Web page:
Their are subtypes of ADHD that need to be recognized: Combined Type (if both criteria for inattentive and hyper-impulsive symptoms are met for past 6 months), Predominantly Inattentive Type (criteria for inattentive is met, but not hyper-impulsive criteria met for past 6 months), and lastly Predominantly Hyperactive-Impulsive Type (vice verse criteria as for Inattentive Type).

Child vs. adult presentation

ADHD is more prevalent in children, but it can also occur in adults. When present in adults, it is categorized as Adult Attention Deficit Disorder (AADD). The symptoms for AADD and ADHD are fairly similar. For example, AADD is characterized as having low self-motivation and low self-regulation due to procrastination, organization problems, problems being easily distracted, etc. Studies show that 70 percent of children diagnosed with ADHD will continue to have related symptoms into and possibly throughout adulthood. At some level, all of the core symptoms are present in all children. It is a very normal thing to be a kid and that involves a lot of random behaviors and spurts of likes and dislikes. The degree of the symptoms and the impairment they cause separates ADHD from ordinary exuberance. Symptom thresholds may not apply outside 4 to 16 year old range. The behavior of hyperactivity can be seen in 22% to 57% of children and only 4.2% to 6.3% meet criteria for the actual disorder. Parent reports are much lower than the reports by the teachers.

Gender and cultural differences in presentation

Regarding ratios of male to female, there have been assorted reports of ADHD ranging from 2:1 to 9:1. In other words, ADHD is seen two to four times more in boys than girls. Males are 2.6% to 5.6% time more likely to be diagnosed as females. Clinic referred samples have an even higher ratio due to co-morbid ODD/CD. Males and females tend to have the same functional deficits and impairments. Although recent studies have shown that children who express Inattentive Type ADHD symptoms are more likely to be female, experts are still debating whether prevalence rates indicate gender differences. ADHD is viewed differently across cultures. For example, some cultures view ADHD as it is described in the DSM-IV-TR. On the other hand, some cultures see it on a biological level and portray ADHD symptoms as character flaws. Studies show that Africa and the Middle East have lower prevalence rates of children diagnosed with ADHD than children diagnosed in North America.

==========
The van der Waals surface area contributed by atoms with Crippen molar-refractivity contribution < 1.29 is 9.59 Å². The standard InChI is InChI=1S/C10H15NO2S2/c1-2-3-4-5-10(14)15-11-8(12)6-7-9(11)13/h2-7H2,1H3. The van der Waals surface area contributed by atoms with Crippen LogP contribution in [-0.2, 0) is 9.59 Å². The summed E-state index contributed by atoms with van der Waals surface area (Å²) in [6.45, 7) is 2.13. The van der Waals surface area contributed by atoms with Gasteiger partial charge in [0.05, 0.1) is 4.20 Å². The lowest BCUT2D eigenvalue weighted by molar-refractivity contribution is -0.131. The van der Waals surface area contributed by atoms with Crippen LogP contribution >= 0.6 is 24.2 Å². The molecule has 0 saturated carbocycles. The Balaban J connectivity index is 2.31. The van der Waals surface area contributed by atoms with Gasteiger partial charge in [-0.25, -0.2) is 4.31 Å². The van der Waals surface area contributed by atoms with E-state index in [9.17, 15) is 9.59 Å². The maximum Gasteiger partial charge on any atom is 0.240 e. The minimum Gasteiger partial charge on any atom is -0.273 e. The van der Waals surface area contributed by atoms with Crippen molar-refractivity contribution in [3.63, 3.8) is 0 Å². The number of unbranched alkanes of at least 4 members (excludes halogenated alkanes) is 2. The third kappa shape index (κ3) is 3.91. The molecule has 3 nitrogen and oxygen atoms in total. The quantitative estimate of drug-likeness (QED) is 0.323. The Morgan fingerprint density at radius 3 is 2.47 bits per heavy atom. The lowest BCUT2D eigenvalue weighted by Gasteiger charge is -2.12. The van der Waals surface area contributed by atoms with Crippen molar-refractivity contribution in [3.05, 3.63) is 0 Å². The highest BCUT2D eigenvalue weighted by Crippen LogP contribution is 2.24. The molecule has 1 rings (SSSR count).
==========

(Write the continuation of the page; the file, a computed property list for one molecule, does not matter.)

Attention Deficit/Hyperactivity Disorder (ADHD) is one of the most common childhood mental disorders. Prevalence rates of ADHD in school-aged children, according to the DSM-IV-TR, runs from three to seven percent of the total population. In other words, three to seven percent of school-aged children will be diagnosed with one of the three types of ADHD. The Hyperactive-Impulsive Type of ADHD consumes ninety percent of these children. This could be due to the fact that most children showing symptoms of the Inattentive Type of ADHD are undiagnosed because of their passive and subtle behavior. Children with ADHD usually experience academic problems as well. It is estimated that comorbid rates between ADHD and specific learning disabilities are anywhere from 16 to 21 percent. It is important to note that symptoms of childhood depression and Bipolar Disorder often overlap with symptoms of ADHD. For example, irritability is one of the most common symptoms of childhood depression. Irritability can cause problems concentrating, agitation, frequent squirming, etc. Studies show that 70 percent of depressed children and 90 percent of younger children and 30 percent of adolescent children with Bipolar Disorder have co-morbid ADHD. ADHD and externalizing disorders also have co-morbid rates. Studies show that co-morbid rates between children with ADHD and ODD (Oppositional Defiant Disorder) range from 35 to 60 percent. Also, almost half of the children diagnosed with ADHD will develop CD (Conduct Disorder) later in life. Studies show that hyperactive teens with ADHD are significantly more likely to use cigarettes and alcohol. Lastly, ADHD causes its inhabitants to develop problematic relationships with their peers. This can cause social anxiety along with many other problems. Anxiety symptoms resemble ADHD symptoms and most children with ADHD have sleeping problems.